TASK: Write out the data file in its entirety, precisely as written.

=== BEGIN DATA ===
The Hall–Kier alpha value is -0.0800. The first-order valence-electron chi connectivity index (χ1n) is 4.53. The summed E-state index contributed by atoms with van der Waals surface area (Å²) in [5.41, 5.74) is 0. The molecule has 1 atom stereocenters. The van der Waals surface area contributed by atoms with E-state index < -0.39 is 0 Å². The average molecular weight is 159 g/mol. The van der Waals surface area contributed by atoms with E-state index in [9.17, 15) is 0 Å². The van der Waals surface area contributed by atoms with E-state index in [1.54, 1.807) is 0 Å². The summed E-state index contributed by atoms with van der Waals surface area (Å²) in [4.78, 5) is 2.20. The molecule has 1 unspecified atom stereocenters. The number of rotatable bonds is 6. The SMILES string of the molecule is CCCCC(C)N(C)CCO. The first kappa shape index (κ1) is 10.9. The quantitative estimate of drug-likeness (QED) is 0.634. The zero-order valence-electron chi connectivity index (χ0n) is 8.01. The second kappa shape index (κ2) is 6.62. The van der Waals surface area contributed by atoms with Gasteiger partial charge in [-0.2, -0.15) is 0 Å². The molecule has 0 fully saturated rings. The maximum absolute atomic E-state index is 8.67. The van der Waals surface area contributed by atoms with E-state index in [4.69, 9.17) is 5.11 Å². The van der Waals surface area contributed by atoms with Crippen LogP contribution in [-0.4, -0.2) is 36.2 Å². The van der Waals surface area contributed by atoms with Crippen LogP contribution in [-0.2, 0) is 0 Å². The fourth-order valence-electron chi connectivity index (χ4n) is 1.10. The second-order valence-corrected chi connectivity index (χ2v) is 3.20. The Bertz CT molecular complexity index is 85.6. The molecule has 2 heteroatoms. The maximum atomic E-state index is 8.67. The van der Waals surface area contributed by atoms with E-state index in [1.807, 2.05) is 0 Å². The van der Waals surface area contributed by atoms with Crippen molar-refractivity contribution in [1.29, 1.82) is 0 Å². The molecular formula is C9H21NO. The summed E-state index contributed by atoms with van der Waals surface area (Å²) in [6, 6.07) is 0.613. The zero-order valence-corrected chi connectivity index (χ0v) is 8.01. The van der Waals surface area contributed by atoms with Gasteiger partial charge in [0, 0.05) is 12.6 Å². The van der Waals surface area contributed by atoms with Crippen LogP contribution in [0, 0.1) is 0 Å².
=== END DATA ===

The Hall–Kier alpha value is -0.0800. The first-order valence-electron chi connectivity index (χ1n) is 4.53. The summed E-state index contributed by atoms with van der Waals surface area (Å²) in [5.41, 5.74) is 0. The molecule has 1 atom stereocenters. The van der Waals surface area contributed by atoms with E-state index < -0.39 is 0 Å². The average molecular weight is 159 g/mol. The van der Waals surface area contributed by atoms with E-state index in [9.17, 15) is 0 Å². The van der Waals surface area contributed by atoms with E-state index in [1.54, 1.807) is 0 Å². The summed E-state index contributed by atoms with van der Waals surface area (Å²) in [4.78, 5) is 2.20. The molecule has 1 unspecified atom stereocenters. The number of rotatable bonds is 6. The SMILES string of the molecule is CCCCC(C)N(C)CCO. The first kappa shape index (κ1) is 10.9. The quantitative estimate of drug-likeness (QED) is 0.634. The zero-order valence-electron chi connectivity index (χ0n) is 8.01. The second kappa shape index (κ2) is 6.62. The van der Waals surface area contributed by atoms with Gasteiger partial charge in [-0.2, -0.15) is 0 Å². The molecule has 0 fully saturated rings. The maximum absolute atomic E-state index is 8.67. The van der Waals surface area contributed by atoms with E-state index in [4.69, 9.17) is 5.11 Å². The van der Waals surface area contributed by atoms with Crippen LogP contribution in [-0.4, -0.2) is 36.2 Å². The van der Waals surface area contributed by atoms with Crippen LogP contribution in [-0.2, 0) is 0 Å². The fourth-order valence-electron chi connectivity index (χ4n) is 1.10. The second-order valence-corrected chi connectivity index (χ2v) is 3.20. The Bertz CT molecular complexity index is 85.6. The molecule has 2 heteroatoms. The maximum atomic E-state index is 8.67. The van der Waals surface area contributed by atoms with E-state index in [1.807, 2.05) is 0 Å². The van der Waals surface area contributed by atoms with Crippen molar-refractivity contribution in [1.29, 1.82) is 0 Å². The molecular formula is C9H21NO. The summed E-state index contributed by atoms with van der Waals surface area (Å²) in [6, 6.07) is 0.613. The zero-order valence-corrected chi connectivity index (χ0v) is 8.01. The van der Waals surface area contributed by atoms with Gasteiger partial charge in [0, 0.05) is 12.6 Å². The van der Waals surface area contributed by atoms with Crippen LogP contribution in [0, 0.1) is 0 Å².